Verse of the Day Devotion. Psalm 4:1
“Answer me when I call, God of my righteousness! You have relieved me in my distress; Be gracious to me and hear my prayer.” – Psalm 4:1
First, I want to clarify that David is not telling God to answer him, but asking Him. David has been through a lot in those days. In Psalm 3, we read about him dealing with the troubles brought about by his son Absalom who rebelled against him along with the vast majority of Israel who followed Absalom. Now, in chapter four, we see that many great men were lying about David, speaking ill of him, and ultimately defaming his character. “You sons of man, how long will my honor be treated as an insult? How long will you love what is worthless and strive for a lie?” Psalm 4:2. David’s life as king was not an easy one. He found himself suffering through all kinds of trials. But he understood with full clarity what would truly bring God’s people through rough times, that being the Almighty God. “But know that the LORD has set apart the godly person for Himself; The LORD hears when I call to Him.” Psalm 4:3.
Then David lays out four basic imperatives directed at the people there, and to us as well. First, we are to tremble but not sin. “Tremble, and do not sin;” Psalm 4:4a. We are to understand that to go against what God commands is sin and thus we must focus all our efforts and thoughts on not sinning against Him. Unfortunately, too many people ignore this and twist the verse such that they see, ‘sin, but tremble not’. We see so many people, who call themselves Christians, going about sinning and not thinking anything about it. This is especially true of many who believe that once you are saved God forgives anything you do going forward. This concept is known as antinomianism which has the idea that Christians are released by grace from the obligation of following any moral, religious or social norms or laws. The word itself is from the Greek that means ‘against the law.’ Our hearts must be such that we tremble at the thought of sinning at all. Next, we are to think about what we are doing. “Meditate in your heart upon your bed and be still. Selah” Psalm 4:4b. On your bed, calmly consider and meditate on these things in the silence of night, when you are at leisure from distracting business. Be still and compose your tumultuous minds. Think about what you do, and if it is right then continue, but if it is wrong, then stop and ask forgiveness and no longer continue in this way.
Next, “Offer the sacrifices of righteousness, And trust in the LORD.” Psalm 4:5a. Do not attempt to offer a sacrifice to God for prosperity in your present rebellious conduct. Such a sacrifice would be a sin. Turn to God from whom you have revolted; and offer to him a righteous sacrifice, such as is lawful and such as He can receive. In other words, do not just offer something to God so that you can receive something from Him, or offer up to God something that is not acceptable to Him. And finally, we are to trust in the Lord. He loves us, wants the best for us, and can do anything. This is the God we serve, and He is the only one we can trust completely.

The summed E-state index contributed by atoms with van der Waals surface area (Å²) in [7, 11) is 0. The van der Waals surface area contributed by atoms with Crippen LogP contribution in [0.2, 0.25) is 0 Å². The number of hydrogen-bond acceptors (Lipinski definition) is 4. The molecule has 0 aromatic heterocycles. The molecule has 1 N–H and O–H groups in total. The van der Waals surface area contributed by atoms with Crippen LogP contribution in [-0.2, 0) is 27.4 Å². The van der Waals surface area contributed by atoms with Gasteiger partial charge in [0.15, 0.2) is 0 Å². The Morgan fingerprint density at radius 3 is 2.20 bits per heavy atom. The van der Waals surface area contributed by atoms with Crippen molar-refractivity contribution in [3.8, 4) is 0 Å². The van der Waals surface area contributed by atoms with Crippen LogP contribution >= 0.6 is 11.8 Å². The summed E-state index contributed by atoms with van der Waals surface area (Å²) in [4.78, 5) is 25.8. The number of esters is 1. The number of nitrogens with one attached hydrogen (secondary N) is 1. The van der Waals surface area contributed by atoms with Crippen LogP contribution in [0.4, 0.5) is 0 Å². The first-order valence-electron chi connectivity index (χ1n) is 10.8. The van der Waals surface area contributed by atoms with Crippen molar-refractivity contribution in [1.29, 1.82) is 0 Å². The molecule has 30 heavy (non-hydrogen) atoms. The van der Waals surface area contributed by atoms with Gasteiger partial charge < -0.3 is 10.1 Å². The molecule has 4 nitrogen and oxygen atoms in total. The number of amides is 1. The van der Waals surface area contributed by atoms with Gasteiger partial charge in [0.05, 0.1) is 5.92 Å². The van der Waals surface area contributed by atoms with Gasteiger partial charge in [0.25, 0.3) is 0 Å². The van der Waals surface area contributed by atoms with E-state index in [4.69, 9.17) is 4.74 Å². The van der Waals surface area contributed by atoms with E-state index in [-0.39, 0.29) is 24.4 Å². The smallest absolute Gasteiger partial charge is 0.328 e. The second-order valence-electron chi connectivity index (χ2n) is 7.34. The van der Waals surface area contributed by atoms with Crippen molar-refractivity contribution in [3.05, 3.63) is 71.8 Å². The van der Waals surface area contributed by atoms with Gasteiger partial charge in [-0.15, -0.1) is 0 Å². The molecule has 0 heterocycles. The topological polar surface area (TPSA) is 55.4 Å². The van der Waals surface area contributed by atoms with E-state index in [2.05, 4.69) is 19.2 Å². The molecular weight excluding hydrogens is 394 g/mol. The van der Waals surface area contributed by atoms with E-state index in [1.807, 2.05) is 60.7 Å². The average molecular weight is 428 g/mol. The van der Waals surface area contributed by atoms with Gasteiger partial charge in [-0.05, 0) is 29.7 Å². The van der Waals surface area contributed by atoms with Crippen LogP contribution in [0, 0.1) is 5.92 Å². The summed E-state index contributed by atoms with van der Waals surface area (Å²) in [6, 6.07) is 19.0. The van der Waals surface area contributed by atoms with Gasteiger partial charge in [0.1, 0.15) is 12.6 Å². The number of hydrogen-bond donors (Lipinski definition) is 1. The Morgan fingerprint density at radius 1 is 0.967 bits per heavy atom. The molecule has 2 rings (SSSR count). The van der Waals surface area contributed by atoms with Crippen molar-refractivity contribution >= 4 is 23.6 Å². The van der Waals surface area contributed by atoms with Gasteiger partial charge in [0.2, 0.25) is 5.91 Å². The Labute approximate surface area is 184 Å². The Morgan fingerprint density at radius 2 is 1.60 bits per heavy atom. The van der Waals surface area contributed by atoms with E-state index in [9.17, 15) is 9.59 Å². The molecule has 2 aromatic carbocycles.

Then David finishes this with the following. “Many are saying, who will show us anything good?” Psalm 4:6a. He starts this by asking a rhetorical question ‘Who will show us anything good?’ After continual disappointment from man, we may begin to doubt if God will show us any good. But not David. He says, “Lift up the light of Your face upon us, LORD! You have put joy in my heart, More than when their grain and new wine are abundant. In peace I will both lie down and sleep, For You alone, LORD, have me dwell in safety.” Psalm 6b-8. Despite what the cynics said about God not being there or ignoring them, David trusted that the LORD would give him joy beyond what the ungodly had in their prosperity. And because he trusts in God, he can lie down and sleep in peace because the Lord provides them safety in all their ways. We can imagine a man lying down to sleep, tormented by all of what his enemies or fake friends say about him. David could be that man, but instead he trusted in the LORD. He therefore had a gladness that the world could not take away, even with all their slanders and lies.
In closing, no matter which way we read the psalm, one aspect of David’s faith is clear: it is to God that he turns for vindication, and it is in God that He trusts. To the extent that the language of the psalm implies an attack on the David’s honor, David names the Lord as God of my righteousness, which put another way, the God who vindicates me. And in wisdom, we must see life the same way. Life for the Christian can be very difficult, because the enemy hates us and desires to destroy our faith. We need to trust God that no matter our situation, as Christians He is with us and will bring about a good, even if we do not see a good ourselves. Those whom God knew would give their lives to Him can be assured that all things will turn out great. “And we know that God causes all things to work together for good to those who love God, to those who are called according to His purpose. For those whom He foreknew, He also predestined to become conformed to the image of His Son, so that He would be the firstborn among many brothers and sisters; and these whom He predestined, He also called; and these whom He called, He also justified; and these whom He justified, He also glorified.” Romans 8:28-30.
William Funkhouser MDiv, ThD, President and Founder of True Devotion Ministries.